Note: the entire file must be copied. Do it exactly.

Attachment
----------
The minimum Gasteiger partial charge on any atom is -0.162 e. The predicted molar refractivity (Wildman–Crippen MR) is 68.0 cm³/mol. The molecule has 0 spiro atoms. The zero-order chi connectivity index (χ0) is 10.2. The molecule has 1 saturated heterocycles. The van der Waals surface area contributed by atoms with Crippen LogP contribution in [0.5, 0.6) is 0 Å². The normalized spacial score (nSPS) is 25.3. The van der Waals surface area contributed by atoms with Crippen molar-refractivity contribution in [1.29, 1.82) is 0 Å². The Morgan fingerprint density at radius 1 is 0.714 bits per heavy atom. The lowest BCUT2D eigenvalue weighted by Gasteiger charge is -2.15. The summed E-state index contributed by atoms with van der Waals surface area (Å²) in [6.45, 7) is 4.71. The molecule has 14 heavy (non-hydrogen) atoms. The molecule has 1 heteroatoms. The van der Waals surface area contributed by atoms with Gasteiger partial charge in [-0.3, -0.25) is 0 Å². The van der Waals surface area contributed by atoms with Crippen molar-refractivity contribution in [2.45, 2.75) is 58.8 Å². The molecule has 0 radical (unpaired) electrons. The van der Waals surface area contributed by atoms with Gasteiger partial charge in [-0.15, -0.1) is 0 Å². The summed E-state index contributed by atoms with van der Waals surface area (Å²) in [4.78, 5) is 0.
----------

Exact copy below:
The minimum Gasteiger partial charge on any atom is -0.162 e. The predicted molar refractivity (Wildman–Crippen MR) is 68.0 cm³/mol. The molecule has 0 spiro atoms. The zero-order chi connectivity index (χ0) is 10.2. The molecule has 1 saturated heterocycles. The van der Waals surface area contributed by atoms with Crippen LogP contribution in [0.5, 0.6) is 0 Å². The normalized spacial score (nSPS) is 25.3. The van der Waals surface area contributed by atoms with Crippen molar-refractivity contribution in [1.29, 1.82) is 0 Å². The Morgan fingerprint density at radius 1 is 0.714 bits per heavy atom. The lowest BCUT2D eigenvalue weighted by Gasteiger charge is -2.15. The summed E-state index contributed by atoms with van der Waals surface area (Å²) in [6.45, 7) is 4.71. The molecule has 14 heavy (non-hydrogen) atoms. The molecule has 1 heteroatoms. The van der Waals surface area contributed by atoms with Gasteiger partial charge in [-0.3, -0.25) is 0 Å². The van der Waals surface area contributed by atoms with Crippen molar-refractivity contribution in [2.45, 2.75) is 58.8 Å². The molecule has 0 radical (unpaired) electrons. The van der Waals surface area contributed by atoms with Gasteiger partial charge in [-0.15, -0.1) is 0 Å². The summed E-state index contributed by atoms with van der Waals surface area (Å²) in [4.78, 5) is 0.